Reports concerning the real estate market here in the United States have been somewhat positive over the last few months. Specifically, they indicate that the foreclosure rate has abated somewhat, while home sales have picked up in some of the nation's larger urban centers.

While this is certainly encouraging, experts are indicating that we have a long way to go, as a large number of Americans are still dealing with underwater mortgages, foreclosures and mortgage delinquencies.

To illustrate, a recent report by the Mortgage Bankers Association found the following:

  • At the conclusion of 2011, roughly 7.58 percent of all residential loans were delinquent, a decrease of 2.42 percent from 2010 but still higher than the pre-recession average of 5 percent
  • At the conclusion of 2011, 12.63 percent (one out of every eight homeowners) were delinquent on their mortgage payments or in foreclosure

While it's certainly understandable how people could have trouble making their mortgage payments during these tough economic times, experts are nevertheless stressing the importance of making mortgage payments on time whenever possible.

Most lenders adhere to relatively strict guidelines concerning mortgage payments. In most circumstances, these mortgage payments are due on the first of the month with a 15-day grace period. However, the failure to get the money to the mortgage lender within this time window can have significant consequences.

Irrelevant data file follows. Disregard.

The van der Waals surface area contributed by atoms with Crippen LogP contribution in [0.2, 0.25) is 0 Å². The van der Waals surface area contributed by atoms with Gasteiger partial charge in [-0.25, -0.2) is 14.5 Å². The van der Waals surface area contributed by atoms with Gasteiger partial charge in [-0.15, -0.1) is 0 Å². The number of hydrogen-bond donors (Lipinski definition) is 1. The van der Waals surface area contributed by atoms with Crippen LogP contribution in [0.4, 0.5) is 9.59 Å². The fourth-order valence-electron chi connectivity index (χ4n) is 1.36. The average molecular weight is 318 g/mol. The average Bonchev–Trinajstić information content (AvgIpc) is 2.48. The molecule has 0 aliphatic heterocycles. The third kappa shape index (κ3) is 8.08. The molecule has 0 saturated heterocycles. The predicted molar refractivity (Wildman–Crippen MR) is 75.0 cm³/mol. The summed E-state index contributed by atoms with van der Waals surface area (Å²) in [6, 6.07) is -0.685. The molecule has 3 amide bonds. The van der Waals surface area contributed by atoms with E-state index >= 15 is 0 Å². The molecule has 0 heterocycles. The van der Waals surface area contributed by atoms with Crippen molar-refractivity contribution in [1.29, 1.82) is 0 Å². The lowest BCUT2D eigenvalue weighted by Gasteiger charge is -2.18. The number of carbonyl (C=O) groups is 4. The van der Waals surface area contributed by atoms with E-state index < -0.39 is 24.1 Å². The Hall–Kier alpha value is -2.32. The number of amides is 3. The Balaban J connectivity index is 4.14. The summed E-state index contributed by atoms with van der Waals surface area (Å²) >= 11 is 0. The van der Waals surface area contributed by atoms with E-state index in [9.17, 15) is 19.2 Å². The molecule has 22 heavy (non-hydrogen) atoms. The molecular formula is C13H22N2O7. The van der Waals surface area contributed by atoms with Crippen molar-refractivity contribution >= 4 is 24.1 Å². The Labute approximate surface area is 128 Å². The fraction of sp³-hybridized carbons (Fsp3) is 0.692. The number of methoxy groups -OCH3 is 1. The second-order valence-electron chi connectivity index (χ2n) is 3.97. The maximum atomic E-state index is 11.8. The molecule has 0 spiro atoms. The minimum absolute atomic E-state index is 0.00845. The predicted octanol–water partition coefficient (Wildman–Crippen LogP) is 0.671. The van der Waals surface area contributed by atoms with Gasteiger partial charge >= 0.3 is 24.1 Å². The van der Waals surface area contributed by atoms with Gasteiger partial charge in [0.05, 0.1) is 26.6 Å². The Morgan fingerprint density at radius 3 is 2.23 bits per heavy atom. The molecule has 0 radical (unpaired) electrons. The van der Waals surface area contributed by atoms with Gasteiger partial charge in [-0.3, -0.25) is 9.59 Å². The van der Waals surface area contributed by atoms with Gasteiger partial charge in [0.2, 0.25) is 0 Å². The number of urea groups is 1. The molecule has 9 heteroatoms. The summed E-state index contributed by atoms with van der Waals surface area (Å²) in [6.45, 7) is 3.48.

For example, if the payment is just one day late, some mortgage lenders will charge a late fee equivalent to 2 to 5 percent of the mortgage payment. (However, this may sometimes be waived).

Not surprisingly, the longer mortgage payments are delayed, the more drastic the consequences:

  • If 30 days have passed with no mortgage payment, a lender may notify the credit bureaus, which means the late payment will show up on your credit report for as long as seven years and cause serious damage to your credit score
  • If over 120 days have passed with no mortgage payment, a lender may initiate foreclosure proceedings

If you are experiencing any of these problems, consider contacting an experienced legal professional to learn more about bankruptcy and foreclosure.

Stay tuned for more from our San Antonio bankruptcy blog ...

This post is for informational purposes only and is not to be construed as legal advice.

(Please note: The firm handles only bankruptcy matters and is not involved in any pending class action lawsuits against banks/mortgage lenders. We take pride in reporting matters that are important to our community.)

Source:

The New York Times, "Paying on Time" March 8, 2012